I'd love to see HEIF being adopted. Unlike JPEG, it supports 16-bit which plays much better with aRGB than 8-bit

Actually, it supports 14-bit. Still, the point is taken. …And still, the Apple supported AVIF also supports 16-bit, has wide support, has no patent issues, has a smaller file size, better reproduction, and requires less computational resources to produce/process.

Lee Christiansen's picture

I did not know that.

I wish that C-1 and Photoshop would output as 14-bit JPEG then. (Ha... I bet I've missed where they do that. I need to do some reading...)

Thanks for the update.

( EDIT: I can only find 12-bit for JPEG, unless we go to a variant of the JPEG family ).

[EDIT] To clarify, I was not saying that JPEG supports 14-bit. I was saying that HEIF supports 14-bit. It does not support 16-bit. [/EDIT]

There is JPEG XR, JPEG 2000, JPEG SPIFF, and another one, (besides JPEG JFIF, the one we are used to using). I believe that JPEG XR supports 16-bit integer, possibly floating point. Not sure.

Jon The Baptist's picture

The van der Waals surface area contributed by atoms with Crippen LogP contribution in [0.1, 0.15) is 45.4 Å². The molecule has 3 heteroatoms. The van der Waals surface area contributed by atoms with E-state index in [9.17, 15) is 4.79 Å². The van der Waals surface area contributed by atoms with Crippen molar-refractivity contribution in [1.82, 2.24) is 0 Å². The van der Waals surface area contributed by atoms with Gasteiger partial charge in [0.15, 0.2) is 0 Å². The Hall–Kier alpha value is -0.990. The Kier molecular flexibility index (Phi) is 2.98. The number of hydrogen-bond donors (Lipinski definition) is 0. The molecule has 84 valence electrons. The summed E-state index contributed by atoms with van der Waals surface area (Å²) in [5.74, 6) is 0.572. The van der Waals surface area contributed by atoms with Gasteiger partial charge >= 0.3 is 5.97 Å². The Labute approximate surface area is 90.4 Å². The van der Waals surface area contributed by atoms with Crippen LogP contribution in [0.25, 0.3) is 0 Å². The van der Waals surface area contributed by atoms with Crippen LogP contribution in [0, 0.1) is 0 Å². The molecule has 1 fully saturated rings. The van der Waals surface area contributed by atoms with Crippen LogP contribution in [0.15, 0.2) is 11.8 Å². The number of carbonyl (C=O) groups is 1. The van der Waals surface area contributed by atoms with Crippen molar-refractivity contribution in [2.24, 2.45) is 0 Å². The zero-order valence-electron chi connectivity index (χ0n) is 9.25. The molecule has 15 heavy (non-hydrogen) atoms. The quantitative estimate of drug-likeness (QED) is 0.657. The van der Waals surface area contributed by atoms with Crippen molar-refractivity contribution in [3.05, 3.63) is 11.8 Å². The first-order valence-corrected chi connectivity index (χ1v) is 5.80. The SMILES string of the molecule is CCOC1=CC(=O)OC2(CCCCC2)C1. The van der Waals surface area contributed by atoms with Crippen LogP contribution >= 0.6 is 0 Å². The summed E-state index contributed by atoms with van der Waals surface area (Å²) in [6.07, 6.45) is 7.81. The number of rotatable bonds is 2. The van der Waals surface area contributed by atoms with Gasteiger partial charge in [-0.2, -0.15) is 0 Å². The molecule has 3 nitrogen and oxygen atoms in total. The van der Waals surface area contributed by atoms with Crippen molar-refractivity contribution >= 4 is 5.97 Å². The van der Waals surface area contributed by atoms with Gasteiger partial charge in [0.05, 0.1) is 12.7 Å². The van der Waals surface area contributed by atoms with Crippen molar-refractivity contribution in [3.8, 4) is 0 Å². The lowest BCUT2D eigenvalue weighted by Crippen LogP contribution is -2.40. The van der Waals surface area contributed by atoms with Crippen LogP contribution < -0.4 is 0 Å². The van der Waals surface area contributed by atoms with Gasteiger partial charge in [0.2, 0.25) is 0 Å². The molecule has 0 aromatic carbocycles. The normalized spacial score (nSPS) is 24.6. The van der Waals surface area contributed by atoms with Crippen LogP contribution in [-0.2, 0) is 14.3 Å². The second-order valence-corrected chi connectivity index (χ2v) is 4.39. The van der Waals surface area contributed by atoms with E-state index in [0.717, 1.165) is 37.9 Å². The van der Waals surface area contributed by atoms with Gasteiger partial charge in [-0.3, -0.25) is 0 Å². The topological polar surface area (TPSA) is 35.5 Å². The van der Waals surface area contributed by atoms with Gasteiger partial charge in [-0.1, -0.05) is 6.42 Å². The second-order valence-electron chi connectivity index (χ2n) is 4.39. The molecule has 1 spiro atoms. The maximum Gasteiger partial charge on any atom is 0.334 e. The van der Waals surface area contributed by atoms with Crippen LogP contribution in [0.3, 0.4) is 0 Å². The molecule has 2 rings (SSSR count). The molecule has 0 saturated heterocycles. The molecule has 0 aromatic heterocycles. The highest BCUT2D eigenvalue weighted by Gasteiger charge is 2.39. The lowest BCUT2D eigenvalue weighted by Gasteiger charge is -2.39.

Yeah, sure. JPEG is practically an institution, no way will it be replaced anytime soon. Every image on this website is either a JPEG or PNG.

Robert Montgomery's picture

And Kodak too was thought to be an institution .

Patrick Hall's picture

Hmmmmm, I wonder what file format everyone is delivering to their clients and posting to social media 😂

WebP, whenever I can. JPEG if I can't.

Robert Montgomery's picture

Same argument was made about digital cameras being a toy. By Kodak in 1974 when one of their own made the first 16 kilobyte digital image and saved it to VHS tape.

Logan Cressler's picture

.meme is the preferred format to upload to social media.

More comments